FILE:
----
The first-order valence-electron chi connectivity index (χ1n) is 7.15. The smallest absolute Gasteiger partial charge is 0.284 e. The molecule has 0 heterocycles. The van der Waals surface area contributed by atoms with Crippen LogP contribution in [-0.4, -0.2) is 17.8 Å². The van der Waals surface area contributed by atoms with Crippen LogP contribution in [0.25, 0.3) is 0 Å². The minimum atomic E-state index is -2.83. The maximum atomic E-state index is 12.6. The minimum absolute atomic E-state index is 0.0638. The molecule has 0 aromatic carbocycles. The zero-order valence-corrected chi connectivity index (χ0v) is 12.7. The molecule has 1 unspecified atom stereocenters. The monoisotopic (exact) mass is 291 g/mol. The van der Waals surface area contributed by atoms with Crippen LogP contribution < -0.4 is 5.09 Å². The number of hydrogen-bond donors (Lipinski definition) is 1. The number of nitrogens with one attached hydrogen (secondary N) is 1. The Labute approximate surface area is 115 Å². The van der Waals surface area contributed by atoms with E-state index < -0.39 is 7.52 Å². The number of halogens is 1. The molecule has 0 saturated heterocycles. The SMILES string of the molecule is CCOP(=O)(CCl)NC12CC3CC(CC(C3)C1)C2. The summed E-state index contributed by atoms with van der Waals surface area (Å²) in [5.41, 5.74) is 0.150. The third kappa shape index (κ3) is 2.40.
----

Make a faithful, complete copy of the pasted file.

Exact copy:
The first-order valence-electron chi connectivity index (χ1n) is 7.15. The smallest absolute Gasteiger partial charge is 0.284 e. The molecule has 0 heterocycles. The van der Waals surface area contributed by atoms with Crippen LogP contribution in [-0.4, -0.2) is 17.8 Å². The van der Waals surface area contributed by atoms with Crippen LogP contribution in [0.25, 0.3) is 0 Å². The minimum atomic E-state index is -2.83. The maximum atomic E-state index is 12.6. The minimum absolute atomic E-state index is 0.0638. The molecule has 0 aromatic carbocycles. The zero-order valence-corrected chi connectivity index (χ0v) is 12.7. The molecule has 1 unspecified atom stereocenters. The monoisotopic (exact) mass is 291 g/mol. The van der Waals surface area contributed by atoms with Crippen LogP contribution < -0.4 is 5.09 Å². The number of hydrogen-bond donors (Lipinski definition) is 1. The number of nitrogens with one attached hydrogen (secondary N) is 1. The Labute approximate surface area is 115 Å². The van der Waals surface area contributed by atoms with E-state index < -0.39 is 7.52 Å². The number of halogens is 1. The molecule has 0 saturated heterocycles. The SMILES string of the molecule is CCOP(=O)(CCl)NC12CC3CC(CC(C3)C1)C2. The summed E-state index contributed by atoms with van der Waals surface area (Å²) in [5.41, 5.74) is 0.150. The third kappa shape index (κ3) is 2.40.